A few months after the publication of A State of Fear, a government advisor told me that the behavioural scientists are “very pleased with themselves” and “Britain is seen as leading the way in how to manipulate people. There is skipping in Whitehall corridors. The public have been proved to be incredibly sheepish, so there’s more nudge coming.” And so there is.
My book concluded that the UK government’s use of behavioural science during the Covid epidemic lacked transparency and was anti-democratic. BIT’s report might appear to rebut both accusations. Don’t be fooled. It rests upon a survey which says people want to be nudged through the media. But research conducted by biased and vested parties is not a substitute for a democratic mandate. The British public never voted for or consented to the creation of a Nudge Unit to subliminally influence them and then set the news agenda. Furthermore, when behavioural scientists - and by extension the government - influence the news, it risks the inquiry, debate and balance that the media owes the public.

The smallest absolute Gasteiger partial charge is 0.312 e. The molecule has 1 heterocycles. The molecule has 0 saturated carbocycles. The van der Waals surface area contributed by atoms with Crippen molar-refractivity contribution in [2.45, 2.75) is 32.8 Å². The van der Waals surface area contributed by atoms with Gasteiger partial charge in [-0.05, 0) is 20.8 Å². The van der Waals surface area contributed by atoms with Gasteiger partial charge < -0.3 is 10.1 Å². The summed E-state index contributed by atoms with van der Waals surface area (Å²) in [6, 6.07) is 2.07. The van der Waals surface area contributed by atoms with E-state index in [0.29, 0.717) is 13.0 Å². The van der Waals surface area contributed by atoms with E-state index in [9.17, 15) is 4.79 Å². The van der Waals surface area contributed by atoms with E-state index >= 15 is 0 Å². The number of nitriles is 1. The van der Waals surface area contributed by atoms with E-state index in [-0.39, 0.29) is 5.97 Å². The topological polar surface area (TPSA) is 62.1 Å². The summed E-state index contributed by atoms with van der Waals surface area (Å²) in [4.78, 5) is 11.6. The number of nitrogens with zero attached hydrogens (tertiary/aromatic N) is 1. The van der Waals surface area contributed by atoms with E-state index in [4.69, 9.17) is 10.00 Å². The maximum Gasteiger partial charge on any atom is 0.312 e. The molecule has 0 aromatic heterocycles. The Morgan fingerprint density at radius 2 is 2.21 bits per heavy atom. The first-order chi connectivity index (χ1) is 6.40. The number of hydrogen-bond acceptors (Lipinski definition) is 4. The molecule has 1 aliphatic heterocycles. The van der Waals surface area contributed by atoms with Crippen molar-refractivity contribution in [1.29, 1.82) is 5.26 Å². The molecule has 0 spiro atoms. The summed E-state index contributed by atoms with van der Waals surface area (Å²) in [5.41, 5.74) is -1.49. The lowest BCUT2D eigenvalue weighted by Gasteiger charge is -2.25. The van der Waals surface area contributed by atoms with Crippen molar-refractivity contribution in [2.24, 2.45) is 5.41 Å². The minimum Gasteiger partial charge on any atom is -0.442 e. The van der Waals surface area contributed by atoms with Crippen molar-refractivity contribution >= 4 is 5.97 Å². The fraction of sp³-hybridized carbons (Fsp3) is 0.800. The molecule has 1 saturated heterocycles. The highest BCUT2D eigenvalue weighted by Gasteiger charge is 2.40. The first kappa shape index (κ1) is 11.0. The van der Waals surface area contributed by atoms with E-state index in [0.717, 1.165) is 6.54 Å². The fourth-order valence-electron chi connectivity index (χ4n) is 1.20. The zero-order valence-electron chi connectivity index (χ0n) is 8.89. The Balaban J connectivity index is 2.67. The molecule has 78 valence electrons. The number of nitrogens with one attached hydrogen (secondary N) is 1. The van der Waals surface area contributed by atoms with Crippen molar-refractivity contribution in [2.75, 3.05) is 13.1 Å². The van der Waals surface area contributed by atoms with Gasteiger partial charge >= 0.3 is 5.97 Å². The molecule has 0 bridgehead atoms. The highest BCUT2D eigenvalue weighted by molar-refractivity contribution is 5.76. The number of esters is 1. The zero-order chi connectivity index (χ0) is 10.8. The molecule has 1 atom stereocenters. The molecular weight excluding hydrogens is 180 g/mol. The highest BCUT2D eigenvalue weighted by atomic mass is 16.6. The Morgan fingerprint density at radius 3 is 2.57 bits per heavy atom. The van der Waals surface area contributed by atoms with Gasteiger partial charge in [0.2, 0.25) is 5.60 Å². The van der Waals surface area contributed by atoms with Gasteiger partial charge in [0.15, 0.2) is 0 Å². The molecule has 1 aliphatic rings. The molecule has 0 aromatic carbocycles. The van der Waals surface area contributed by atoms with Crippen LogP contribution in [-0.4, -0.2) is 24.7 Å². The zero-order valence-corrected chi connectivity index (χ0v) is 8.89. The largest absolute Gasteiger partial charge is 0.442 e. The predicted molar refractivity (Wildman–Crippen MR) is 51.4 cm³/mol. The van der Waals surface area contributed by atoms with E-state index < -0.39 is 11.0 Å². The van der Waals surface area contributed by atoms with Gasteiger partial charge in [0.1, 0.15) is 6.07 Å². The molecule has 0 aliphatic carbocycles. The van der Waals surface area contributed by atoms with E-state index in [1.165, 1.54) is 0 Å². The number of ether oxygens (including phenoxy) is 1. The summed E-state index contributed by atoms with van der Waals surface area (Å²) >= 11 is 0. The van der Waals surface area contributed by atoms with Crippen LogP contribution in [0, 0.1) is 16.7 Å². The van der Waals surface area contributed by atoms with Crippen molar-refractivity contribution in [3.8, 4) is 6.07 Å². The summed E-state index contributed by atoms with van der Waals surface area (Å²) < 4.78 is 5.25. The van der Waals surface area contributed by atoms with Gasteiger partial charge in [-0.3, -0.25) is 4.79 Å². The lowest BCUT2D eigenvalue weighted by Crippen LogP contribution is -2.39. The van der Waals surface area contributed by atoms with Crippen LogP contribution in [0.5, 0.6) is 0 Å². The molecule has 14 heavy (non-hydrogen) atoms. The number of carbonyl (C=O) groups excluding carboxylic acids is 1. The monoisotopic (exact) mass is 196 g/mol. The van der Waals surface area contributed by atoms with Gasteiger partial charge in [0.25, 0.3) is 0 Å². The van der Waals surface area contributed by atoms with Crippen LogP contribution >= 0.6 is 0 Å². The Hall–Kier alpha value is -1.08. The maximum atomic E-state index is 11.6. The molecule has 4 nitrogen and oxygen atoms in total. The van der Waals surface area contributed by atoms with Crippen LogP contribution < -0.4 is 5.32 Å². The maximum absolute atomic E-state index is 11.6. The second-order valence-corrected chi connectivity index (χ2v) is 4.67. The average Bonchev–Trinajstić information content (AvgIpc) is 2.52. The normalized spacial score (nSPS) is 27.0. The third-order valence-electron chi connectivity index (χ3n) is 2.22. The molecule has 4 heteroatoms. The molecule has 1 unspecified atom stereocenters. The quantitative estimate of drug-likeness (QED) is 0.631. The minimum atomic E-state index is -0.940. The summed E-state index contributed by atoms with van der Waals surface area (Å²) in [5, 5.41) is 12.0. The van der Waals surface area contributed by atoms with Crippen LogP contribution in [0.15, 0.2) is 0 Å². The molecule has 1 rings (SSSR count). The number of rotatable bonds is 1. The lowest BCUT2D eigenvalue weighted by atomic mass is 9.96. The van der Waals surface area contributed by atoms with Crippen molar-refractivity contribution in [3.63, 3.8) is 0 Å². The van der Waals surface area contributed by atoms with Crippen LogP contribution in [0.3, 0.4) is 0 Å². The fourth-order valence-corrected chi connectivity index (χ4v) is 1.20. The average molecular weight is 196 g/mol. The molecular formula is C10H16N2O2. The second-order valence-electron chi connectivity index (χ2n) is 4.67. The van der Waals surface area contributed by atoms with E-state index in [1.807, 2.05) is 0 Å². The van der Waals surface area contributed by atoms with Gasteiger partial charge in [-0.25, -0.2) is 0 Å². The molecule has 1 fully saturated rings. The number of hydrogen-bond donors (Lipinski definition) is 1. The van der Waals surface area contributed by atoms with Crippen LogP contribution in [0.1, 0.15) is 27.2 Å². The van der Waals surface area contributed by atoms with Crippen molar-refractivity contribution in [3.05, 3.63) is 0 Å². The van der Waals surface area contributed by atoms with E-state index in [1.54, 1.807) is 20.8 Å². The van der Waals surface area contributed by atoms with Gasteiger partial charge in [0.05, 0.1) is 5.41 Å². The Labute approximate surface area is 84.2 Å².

Whatever you believe about climate, or Covid-19, or any other agenda, can any mental contortions justify the news being nudged? We would criticise such blatant propaganda if it happened in any other country and we should not tolerate here. We should switch it off.
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I’m glad you told me about TV. I stopped watching it over a year ago & for the first time ever, did not renew my licence. I don’t miss it. Once you choose to spend some time not watching it, you realise more easily just how toxic a medium it is.
I’ve replaced it with more conversion, more music & a lot more reading.
Cometh the hour, cometh the Laura. Well done Laura; I love hearing you speak to Mike G on Talk Radio each week. You're one of my heroes [or should it be heroines? ]